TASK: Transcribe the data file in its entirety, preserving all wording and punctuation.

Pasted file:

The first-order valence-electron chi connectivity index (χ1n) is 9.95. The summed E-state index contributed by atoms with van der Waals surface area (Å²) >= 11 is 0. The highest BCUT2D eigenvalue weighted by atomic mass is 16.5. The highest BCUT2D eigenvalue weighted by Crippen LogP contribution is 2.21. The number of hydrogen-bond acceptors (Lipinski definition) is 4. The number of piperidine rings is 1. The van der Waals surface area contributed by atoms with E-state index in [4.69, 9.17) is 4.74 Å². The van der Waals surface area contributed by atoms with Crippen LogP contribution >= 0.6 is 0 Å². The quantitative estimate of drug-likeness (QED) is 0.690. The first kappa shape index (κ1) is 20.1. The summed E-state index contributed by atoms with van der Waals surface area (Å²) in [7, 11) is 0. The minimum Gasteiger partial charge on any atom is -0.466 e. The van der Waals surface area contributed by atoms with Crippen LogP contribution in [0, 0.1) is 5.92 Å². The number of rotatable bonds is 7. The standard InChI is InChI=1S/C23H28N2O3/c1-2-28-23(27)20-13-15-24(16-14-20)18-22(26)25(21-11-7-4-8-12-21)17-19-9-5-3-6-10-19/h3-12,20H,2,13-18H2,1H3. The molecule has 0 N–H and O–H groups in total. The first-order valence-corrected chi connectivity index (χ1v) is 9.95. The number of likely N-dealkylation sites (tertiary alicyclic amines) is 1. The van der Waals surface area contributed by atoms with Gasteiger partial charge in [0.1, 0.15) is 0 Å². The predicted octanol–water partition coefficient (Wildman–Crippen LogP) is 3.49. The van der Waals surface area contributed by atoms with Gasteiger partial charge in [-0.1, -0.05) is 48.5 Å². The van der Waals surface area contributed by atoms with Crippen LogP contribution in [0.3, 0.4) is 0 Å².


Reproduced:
The first-order valence-electron chi connectivity index (χ1n) is 9.95. The summed E-state index contributed by atoms with van der Waals surface area (Å²) >= 11 is 0. The highest BCUT2D eigenvalue weighted by atomic mass is 16.5. The highest BCUT2D eigenvalue weighted by Crippen LogP contribution is 2.21. The number of hydrogen-bond acceptors (Lipinski definition) is 4. The number of piperidine rings is 1. The van der Waals surface area contributed by atoms with E-state index in [4.69, 9.17) is 4.74 Å². The van der Waals surface area contributed by atoms with Crippen LogP contribution >= 0.6 is 0 Å². The quantitative estimate of drug-likeness (QED) is 0.690. The first kappa shape index (κ1) is 20.1. The summed E-state index contributed by atoms with van der Waals surface area (Å²) in [7, 11) is 0. The minimum Gasteiger partial charge on any atom is -0.466 e. The van der Waals surface area contributed by atoms with Crippen LogP contribution in [0, 0.1) is 5.92 Å². The number of rotatable bonds is 7. The standard InChI is InChI=1S/C23H28N2O3/c1-2-28-23(27)20-13-15-24(16-14-20)18-22(26)25(21-11-7-4-8-12-21)17-19-9-5-3-6-10-19/h3-12,20H,2,13-18H2,1H3. The molecule has 0 N–H and O–H groups in total. The first-order valence-corrected chi connectivity index (χ1v) is 9.95. The number of likely N-dealkylation sites (tertiary alicyclic amines) is 1. The van der Waals surface area contributed by atoms with Gasteiger partial charge in [0.1, 0.15) is 0 Å². The predicted octanol–water partition coefficient (Wildman–Crippen LogP) is 3.49. The van der Waals surface area contributed by atoms with Gasteiger partial charge in [-0.1, -0.05) is 48.5 Å². The van der Waals surface area contributed by atoms with Crippen LogP contribution in [0.3, 0.4) is 0 Å².